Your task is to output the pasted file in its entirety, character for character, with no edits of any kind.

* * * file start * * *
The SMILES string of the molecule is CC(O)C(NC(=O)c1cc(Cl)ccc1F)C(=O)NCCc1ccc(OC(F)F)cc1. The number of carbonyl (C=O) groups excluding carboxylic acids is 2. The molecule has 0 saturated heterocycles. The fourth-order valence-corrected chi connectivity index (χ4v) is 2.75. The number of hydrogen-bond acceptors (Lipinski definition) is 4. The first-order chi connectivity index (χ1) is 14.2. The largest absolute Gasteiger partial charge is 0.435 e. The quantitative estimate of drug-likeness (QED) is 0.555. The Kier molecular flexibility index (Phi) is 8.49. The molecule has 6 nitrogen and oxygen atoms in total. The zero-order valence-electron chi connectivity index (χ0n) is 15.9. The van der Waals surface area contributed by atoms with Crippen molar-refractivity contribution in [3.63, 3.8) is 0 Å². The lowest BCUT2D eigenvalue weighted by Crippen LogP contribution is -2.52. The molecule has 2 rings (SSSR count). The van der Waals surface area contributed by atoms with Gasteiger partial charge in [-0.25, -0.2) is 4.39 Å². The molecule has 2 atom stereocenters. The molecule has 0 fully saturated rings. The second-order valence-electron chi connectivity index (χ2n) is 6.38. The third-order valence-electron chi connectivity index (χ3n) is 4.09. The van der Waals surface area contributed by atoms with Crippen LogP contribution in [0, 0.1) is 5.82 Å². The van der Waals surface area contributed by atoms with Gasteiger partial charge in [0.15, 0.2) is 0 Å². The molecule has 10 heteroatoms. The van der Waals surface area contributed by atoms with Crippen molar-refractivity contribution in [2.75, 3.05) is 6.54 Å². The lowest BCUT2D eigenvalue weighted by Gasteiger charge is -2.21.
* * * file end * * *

The SMILES string of the molecule is CC(O)C(NC(=O)c1cc(Cl)ccc1F)C(=O)NCCc1ccc(OC(F)F)cc1. The number of carbonyl (C=O) groups excluding carboxylic acids is 2. The molecule has 0 saturated heterocycles. The fourth-order valence-corrected chi connectivity index (χ4v) is 2.75. The number of hydrogen-bond acceptors (Lipinski definition) is 4. The first-order chi connectivity index (χ1) is 14.2. The largest absolute Gasteiger partial charge is 0.435 e. The quantitative estimate of drug-likeness (QED) is 0.555. The Kier molecular flexibility index (Phi) is 8.49. The molecule has 6 nitrogen and oxygen atoms in total. The zero-order valence-electron chi connectivity index (χ0n) is 15.9. The van der Waals surface area contributed by atoms with Crippen molar-refractivity contribution in [3.63, 3.8) is 0 Å². The lowest BCUT2D eigenvalue weighted by Crippen LogP contribution is -2.52. The molecule has 2 rings (SSSR count). The van der Waals surface area contributed by atoms with Gasteiger partial charge in [-0.25, -0.2) is 4.39 Å². The molecule has 2 atom stereocenters. The molecule has 0 fully saturated rings. The second-order valence-electron chi connectivity index (χ2n) is 6.38. The third-order valence-electron chi connectivity index (χ3n) is 4.09. The van der Waals surface area contributed by atoms with Crippen LogP contribution in [0, 0.1) is 5.82 Å². The van der Waals surface area contributed by atoms with Gasteiger partial charge in [0.15, 0.2) is 0 Å². The molecule has 10 heteroatoms. The van der Waals surface area contributed by atoms with Crippen molar-refractivity contribution in [2.75, 3.05) is 6.54 Å². The lowest BCUT2D eigenvalue weighted by Gasteiger charge is -2.21.